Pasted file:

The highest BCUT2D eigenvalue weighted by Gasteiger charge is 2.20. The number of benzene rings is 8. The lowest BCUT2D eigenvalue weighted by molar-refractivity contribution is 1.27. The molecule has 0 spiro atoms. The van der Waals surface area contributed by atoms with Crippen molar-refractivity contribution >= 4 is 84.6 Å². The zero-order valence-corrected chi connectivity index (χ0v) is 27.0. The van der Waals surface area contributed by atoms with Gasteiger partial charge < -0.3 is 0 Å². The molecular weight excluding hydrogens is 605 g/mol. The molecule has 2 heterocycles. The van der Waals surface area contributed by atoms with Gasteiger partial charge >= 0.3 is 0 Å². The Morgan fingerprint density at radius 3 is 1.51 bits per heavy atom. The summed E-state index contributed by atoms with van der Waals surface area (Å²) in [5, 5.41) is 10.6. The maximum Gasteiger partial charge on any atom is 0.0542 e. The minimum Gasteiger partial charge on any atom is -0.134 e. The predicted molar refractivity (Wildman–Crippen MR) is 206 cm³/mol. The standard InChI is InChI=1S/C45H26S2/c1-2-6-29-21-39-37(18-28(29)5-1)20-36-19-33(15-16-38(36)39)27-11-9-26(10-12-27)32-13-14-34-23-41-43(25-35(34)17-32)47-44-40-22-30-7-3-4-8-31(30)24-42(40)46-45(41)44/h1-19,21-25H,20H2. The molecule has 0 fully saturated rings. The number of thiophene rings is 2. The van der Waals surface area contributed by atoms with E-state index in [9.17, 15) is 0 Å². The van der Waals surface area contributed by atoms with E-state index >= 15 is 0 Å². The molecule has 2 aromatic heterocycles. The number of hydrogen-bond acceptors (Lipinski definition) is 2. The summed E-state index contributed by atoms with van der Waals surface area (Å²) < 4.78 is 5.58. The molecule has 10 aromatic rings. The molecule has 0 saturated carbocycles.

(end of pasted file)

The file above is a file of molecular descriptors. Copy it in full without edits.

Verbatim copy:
The highest BCUT2D eigenvalue weighted by Gasteiger charge is 2.20. The number of benzene rings is 8. The lowest BCUT2D eigenvalue weighted by molar-refractivity contribution is 1.27. The molecule has 0 spiro atoms. The van der Waals surface area contributed by atoms with Crippen molar-refractivity contribution >= 4 is 84.6 Å². The zero-order valence-corrected chi connectivity index (χ0v) is 27.0. The van der Waals surface area contributed by atoms with Gasteiger partial charge < -0.3 is 0 Å². The molecular weight excluding hydrogens is 605 g/mol. The molecule has 2 heterocycles. The van der Waals surface area contributed by atoms with Gasteiger partial charge >= 0.3 is 0 Å². The Morgan fingerprint density at radius 3 is 1.51 bits per heavy atom. The summed E-state index contributed by atoms with van der Waals surface area (Å²) in [5, 5.41) is 10.6. The maximum Gasteiger partial charge on any atom is 0.0542 e. The minimum Gasteiger partial charge on any atom is -0.134 e. The predicted molar refractivity (Wildman–Crippen MR) is 206 cm³/mol. The standard InChI is InChI=1S/C45H26S2/c1-2-6-29-21-39-37(18-28(29)5-1)20-36-19-33(15-16-38(36)39)27-11-9-26(10-12-27)32-13-14-34-23-41-43(25-35(34)17-32)47-44-40-22-30-7-3-4-8-31(30)24-42(40)46-45(41)44/h1-19,21-25H,20H2. The molecule has 0 fully saturated rings. The number of thiophene rings is 2. The van der Waals surface area contributed by atoms with E-state index in [9.17, 15) is 0 Å². The van der Waals surface area contributed by atoms with E-state index >= 15 is 0 Å². The molecule has 2 aromatic heterocycles. The number of hydrogen-bond acceptors (Lipinski definition) is 2. The summed E-state index contributed by atoms with van der Waals surface area (Å²) < 4.78 is 5.58. The molecule has 10 aromatic rings. The molecule has 0 saturated carbocycles.